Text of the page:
Don’t you love it when your manager tells you what a great job you’re doing? Or when they go out of their way to thank you for that extra effort you put in to make the customer happy? As much as we appreciate hearing all of the good feedback people have to give, It isn’t always easy to hear that not-so-positive news when you’re not performing at your best.
Having the ability to provide effective feedback, both good and bad, is a great leadership quality. But it isn’t as easy as you may think. There’s an art to delivering feedback and even an art to receiving it as well.
First let’s take a quick look at a few tips in Giving POSITIVE Feedback:
Be Specific: Providing positive feedback is great, but if you don’t explain the details surrounding what the person did so well, that doesn’t help them. Take a moment to provide a unique detail you noticed that was extra special that you want to call out.
“Hey Emily, I really appreciated how you helped that customer out today.”
“Hey Emily, I wanted to thank you for taking the extra time today to help that customer with their online application. I noticed that you could tell she was struggling with it and it made a big difference that you sat down with her and walked her through all of the steps.”
Be Genuine: If you’re trying to motivate someone, don’t fake it. People know when you’re being genuine or not in your message. No need to cause a big circus in calling everyone to gather around because you have a “big announcement” to make about Emily in front of the team. Instead, take a private moment with the person and thank them for a job well done while providing some specific details. Be sure to look them in the eyes and convey your sincerity.
Next, comes the not-so fun task Giving CRITICAL Feedback:
Cut to the Chase: Nobody likes hearing critical feedback. But it’s even worse when their manager sheepishly creates small talk and causing the awkward tension of getting to the point and saying what’s wrong. This leaves the person guessing why they’re meeting with you and could cause them anxiety, only making matters worse. Instead, find a private area for the both of you to sit down (sitting reflects a more welcoming setting) and lead off your conversation with the difficult news.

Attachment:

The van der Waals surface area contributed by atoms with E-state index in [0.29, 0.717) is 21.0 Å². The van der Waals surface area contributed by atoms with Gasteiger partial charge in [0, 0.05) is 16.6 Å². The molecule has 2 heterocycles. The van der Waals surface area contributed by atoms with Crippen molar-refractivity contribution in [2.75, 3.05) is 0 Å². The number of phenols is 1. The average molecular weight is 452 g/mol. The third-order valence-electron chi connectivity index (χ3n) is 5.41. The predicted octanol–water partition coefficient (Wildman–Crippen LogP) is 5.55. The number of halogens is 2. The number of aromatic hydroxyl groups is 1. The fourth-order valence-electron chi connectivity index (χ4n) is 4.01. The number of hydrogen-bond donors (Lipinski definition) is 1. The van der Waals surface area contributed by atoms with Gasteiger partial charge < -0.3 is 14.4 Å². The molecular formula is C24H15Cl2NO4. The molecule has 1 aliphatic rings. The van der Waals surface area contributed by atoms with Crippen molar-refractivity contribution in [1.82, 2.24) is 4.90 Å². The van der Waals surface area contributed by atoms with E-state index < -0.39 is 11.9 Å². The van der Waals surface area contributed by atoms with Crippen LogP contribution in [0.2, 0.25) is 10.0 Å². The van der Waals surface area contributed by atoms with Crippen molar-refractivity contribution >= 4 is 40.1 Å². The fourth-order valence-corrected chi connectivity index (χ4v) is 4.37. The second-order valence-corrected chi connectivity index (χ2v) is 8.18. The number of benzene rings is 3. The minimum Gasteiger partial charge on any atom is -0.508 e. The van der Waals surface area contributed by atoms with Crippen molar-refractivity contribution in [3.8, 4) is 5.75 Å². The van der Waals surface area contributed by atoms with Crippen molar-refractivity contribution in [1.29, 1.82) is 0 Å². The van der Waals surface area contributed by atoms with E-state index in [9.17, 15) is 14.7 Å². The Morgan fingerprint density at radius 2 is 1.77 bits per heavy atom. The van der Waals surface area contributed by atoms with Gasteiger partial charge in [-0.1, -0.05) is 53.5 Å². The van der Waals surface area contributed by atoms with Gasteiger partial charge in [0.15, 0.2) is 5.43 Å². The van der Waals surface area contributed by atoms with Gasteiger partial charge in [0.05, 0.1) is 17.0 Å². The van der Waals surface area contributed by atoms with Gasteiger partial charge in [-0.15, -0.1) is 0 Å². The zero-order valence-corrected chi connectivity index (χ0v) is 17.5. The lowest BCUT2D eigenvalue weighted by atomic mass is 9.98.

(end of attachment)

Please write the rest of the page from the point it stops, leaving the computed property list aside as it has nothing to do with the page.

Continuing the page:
“Emily, I wanted us to sit down and discuss your interaction with that customer who complained about our return policy earlier today. I overheard the conversation and was surprised to hear you explain that you didn’t agree with it either, calling it a ‘dumb rule’. I was very disappointed to hear you say that. I can understand if you were trying to empathize with the customer, but as a representative of the company, are you are also a representative of our policies.”
Set Expectations: Make clear what action you’d like the person to improve or correct the situation.
“You’ll remember that we were recently trained on the new return policy a few weeks ago. I’d like for you to review that information again so that you understand the reasonings behind the updated policy. Let me know if I can help answer any questions for you after you review it. I’m also more than happy to help you discuss the policy if another customer has a complaint about it. But you should know that if you continue to respond like that and if something similar happens again, it will lead to a formal warning.”
Finally, it’s time to reverse the roles. Here are a few tips for Receiving Feedback:
Listen Intently: It’s vital for you to fully understand the feedback you are being given. Even if it’s praise, pay attention and listen to what you did to impress your manager! Paying close attention to the feedback you’re receiving also shows the person speaking with you that you’re taking what they have to say seriously.
Seek to Understand: Even if the news is hard to hear, be sure to control your emotions and remain focused on the information you were just told. Sometimes it can be difficult to process what you heard, so you may need to ask for any additional details or examples to help you. Asking these questions to further understand why you are receiving this feedback will help you in the long run.
Reflect: If someone took the time to provide you feedback, you should take the time to reflect on what they shared with you. Whether the feedback be positive or critical, replay the conversation, the words used, and the reasoning it was shared. In moments where critical feedback was shared, use it as an “learning moment” to adjust your approach to things and strive to try harder next time. If the feedback was positive, take a moment to soak in that good feeling and then use those positive vibes to continue your growth. You could even pass it on to others with your own positive feedback for them. You might as well give it a try, now that you have a few easy tips on how to do it!